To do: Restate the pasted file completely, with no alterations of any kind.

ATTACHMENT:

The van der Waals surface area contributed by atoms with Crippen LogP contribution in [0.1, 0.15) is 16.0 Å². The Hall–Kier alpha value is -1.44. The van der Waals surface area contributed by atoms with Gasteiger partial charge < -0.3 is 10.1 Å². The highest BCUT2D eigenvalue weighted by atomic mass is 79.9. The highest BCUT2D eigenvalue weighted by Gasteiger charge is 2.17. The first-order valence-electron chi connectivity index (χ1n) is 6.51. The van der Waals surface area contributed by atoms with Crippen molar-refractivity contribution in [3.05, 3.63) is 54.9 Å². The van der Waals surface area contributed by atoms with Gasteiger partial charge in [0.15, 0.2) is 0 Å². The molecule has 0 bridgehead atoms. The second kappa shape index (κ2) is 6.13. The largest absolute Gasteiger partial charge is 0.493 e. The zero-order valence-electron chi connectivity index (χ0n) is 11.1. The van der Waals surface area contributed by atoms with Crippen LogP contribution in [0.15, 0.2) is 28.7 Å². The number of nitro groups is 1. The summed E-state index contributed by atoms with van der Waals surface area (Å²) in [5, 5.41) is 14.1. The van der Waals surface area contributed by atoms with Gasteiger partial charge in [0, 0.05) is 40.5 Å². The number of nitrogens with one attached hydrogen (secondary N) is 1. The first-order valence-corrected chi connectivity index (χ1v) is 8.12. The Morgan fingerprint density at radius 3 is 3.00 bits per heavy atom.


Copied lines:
The van der Waals surface area contributed by atoms with Crippen LogP contribution in [0.1, 0.15) is 16.0 Å². The Hall–Kier alpha value is -1.44. The van der Waals surface area contributed by atoms with Gasteiger partial charge < -0.3 is 10.1 Å². The highest BCUT2D eigenvalue weighted by atomic mass is 79.9. The highest BCUT2D eigenvalue weighted by Gasteiger charge is 2.17. The first-order valence-electron chi connectivity index (χ1n) is 6.51. The van der Waals surface area contributed by atoms with Crippen molar-refractivity contribution in [3.05, 3.63) is 54.9 Å². The van der Waals surface area contributed by atoms with Gasteiger partial charge in [0.15, 0.2) is 0 Å². The molecule has 0 bridgehead atoms. The second kappa shape index (κ2) is 6.13. The largest absolute Gasteiger partial charge is 0.493 e. The zero-order valence-electron chi connectivity index (χ0n) is 11.1. The van der Waals surface area contributed by atoms with Crippen LogP contribution in [0.15, 0.2) is 28.7 Å². The number of nitro groups is 1. The summed E-state index contributed by atoms with van der Waals surface area (Å²) in [5, 5.41) is 14.1. The van der Waals surface area contributed by atoms with Gasteiger partial charge in [0, 0.05) is 40.5 Å². The number of nitrogens with one attached hydrogen (secondary N) is 1. The first-order valence-corrected chi connectivity index (χ1v) is 8.12. The Morgan fingerprint density at radius 3 is 3.00 bits per heavy atom.